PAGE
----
Using First-Order Logic to Reason about Policies

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Using First-Order Logic to Reason about Policies
A policy describes the conditions under which an action is permitted or forbidden. We show that a fragment of (multi-sorted) first-order logic can be used to represent and reason about policies. Because we use first-order logic, policies have a clear syntax and semantics. We show that further restricting the fragment results in a language that is still quite expressive yet is also tractable. More precisely, questions about entailment, such as ‘May Alice access the file?’, can be answered in time that is a low-order polynomial (indeed, almost linear in some cases), as can questions about the consistency of policy sets. We also give a brief overview of a prototype that we have built whose reasoning engine is based on the logic and whose interface is designed for non-logicians, allowing them to enter both policies and background information, such as ‘Alice is a student’, and to ask questions about the policies.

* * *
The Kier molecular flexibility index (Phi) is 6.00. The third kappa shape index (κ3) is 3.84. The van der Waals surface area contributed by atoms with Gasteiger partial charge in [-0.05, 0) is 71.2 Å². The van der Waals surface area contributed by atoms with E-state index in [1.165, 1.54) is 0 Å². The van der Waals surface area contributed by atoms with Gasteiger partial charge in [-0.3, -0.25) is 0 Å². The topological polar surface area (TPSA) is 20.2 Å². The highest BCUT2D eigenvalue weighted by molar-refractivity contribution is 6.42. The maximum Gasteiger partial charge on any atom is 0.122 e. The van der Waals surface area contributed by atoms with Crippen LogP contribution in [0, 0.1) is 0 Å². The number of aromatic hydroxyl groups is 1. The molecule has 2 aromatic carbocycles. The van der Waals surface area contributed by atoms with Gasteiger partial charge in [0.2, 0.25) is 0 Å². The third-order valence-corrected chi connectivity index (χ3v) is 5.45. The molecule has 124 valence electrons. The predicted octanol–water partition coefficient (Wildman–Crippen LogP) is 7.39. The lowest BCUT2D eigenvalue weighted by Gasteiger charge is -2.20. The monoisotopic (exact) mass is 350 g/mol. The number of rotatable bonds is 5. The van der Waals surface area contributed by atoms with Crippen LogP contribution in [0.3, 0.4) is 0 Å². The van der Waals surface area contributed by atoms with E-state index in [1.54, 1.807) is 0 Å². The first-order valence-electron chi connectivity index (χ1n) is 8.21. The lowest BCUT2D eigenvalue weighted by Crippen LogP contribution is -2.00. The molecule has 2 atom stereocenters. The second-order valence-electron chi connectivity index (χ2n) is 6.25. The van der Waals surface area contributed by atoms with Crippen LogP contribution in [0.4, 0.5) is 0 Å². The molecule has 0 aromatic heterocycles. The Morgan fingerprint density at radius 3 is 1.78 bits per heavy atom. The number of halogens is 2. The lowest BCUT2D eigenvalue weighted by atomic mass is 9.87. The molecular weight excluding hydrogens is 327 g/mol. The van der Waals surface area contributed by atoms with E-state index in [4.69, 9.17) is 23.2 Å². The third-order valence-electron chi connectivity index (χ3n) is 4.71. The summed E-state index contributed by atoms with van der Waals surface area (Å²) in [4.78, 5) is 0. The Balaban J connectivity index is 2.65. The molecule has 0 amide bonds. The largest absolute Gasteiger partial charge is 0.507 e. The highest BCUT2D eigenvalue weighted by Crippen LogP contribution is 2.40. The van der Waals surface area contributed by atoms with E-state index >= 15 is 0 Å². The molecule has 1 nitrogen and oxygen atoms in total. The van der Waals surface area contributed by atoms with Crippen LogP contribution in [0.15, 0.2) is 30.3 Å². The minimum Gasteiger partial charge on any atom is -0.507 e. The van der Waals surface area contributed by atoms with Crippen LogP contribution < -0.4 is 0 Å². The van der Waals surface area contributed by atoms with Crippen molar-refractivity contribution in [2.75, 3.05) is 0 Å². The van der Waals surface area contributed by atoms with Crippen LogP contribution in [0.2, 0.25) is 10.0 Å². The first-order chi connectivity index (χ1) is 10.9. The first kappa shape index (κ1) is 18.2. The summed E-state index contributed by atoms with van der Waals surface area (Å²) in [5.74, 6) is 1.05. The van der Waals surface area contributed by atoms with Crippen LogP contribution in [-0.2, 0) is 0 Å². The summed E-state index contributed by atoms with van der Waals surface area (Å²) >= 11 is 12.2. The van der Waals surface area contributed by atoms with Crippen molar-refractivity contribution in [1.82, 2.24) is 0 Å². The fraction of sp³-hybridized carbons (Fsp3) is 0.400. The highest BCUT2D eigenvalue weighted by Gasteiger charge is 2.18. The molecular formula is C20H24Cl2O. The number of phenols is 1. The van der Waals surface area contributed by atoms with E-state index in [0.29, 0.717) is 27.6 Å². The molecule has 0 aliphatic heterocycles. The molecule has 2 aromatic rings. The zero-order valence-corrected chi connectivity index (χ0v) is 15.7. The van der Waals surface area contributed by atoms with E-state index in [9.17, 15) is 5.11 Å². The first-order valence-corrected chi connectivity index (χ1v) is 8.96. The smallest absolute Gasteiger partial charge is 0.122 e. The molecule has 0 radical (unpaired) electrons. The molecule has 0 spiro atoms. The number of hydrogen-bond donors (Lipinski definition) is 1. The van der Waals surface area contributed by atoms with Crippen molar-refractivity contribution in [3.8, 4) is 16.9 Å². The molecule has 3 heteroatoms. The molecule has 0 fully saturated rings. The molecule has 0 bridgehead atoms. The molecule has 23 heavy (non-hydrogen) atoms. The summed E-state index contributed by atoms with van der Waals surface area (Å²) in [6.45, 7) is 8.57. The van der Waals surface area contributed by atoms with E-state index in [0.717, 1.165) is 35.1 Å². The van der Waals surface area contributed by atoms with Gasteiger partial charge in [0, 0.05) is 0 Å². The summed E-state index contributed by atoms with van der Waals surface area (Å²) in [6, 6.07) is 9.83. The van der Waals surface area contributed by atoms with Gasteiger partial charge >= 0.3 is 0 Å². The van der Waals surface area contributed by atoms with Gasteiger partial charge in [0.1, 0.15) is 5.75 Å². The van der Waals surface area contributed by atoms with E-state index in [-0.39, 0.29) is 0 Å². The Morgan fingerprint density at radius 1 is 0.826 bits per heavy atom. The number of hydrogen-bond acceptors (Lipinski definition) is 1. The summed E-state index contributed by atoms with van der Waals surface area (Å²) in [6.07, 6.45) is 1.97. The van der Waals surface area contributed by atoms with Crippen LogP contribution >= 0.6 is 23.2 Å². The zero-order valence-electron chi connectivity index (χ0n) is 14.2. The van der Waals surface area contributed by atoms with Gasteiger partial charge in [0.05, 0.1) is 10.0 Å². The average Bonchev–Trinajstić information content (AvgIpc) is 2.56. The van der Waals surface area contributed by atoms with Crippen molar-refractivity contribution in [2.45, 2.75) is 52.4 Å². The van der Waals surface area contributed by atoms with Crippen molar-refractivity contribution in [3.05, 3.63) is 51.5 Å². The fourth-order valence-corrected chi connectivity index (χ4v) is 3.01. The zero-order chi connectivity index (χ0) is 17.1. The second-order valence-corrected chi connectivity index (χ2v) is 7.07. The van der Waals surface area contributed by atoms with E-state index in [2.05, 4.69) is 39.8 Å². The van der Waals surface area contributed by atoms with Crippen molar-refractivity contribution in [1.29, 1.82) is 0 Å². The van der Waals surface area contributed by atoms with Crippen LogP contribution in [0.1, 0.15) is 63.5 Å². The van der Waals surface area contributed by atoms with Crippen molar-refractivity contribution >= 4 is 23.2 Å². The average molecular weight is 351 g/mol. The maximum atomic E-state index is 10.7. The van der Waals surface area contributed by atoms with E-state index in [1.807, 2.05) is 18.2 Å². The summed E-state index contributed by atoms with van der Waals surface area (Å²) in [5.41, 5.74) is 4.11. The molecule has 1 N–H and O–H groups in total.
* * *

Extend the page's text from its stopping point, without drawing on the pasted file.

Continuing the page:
Joseph Y. Halpern, Vicky Weissman
Added 04 Jul 2010
Updated 04 Jul 2010
Type Conference
Year 2003
Where CSFW
Authors Joseph Y. Halpern, Vicky Weissman
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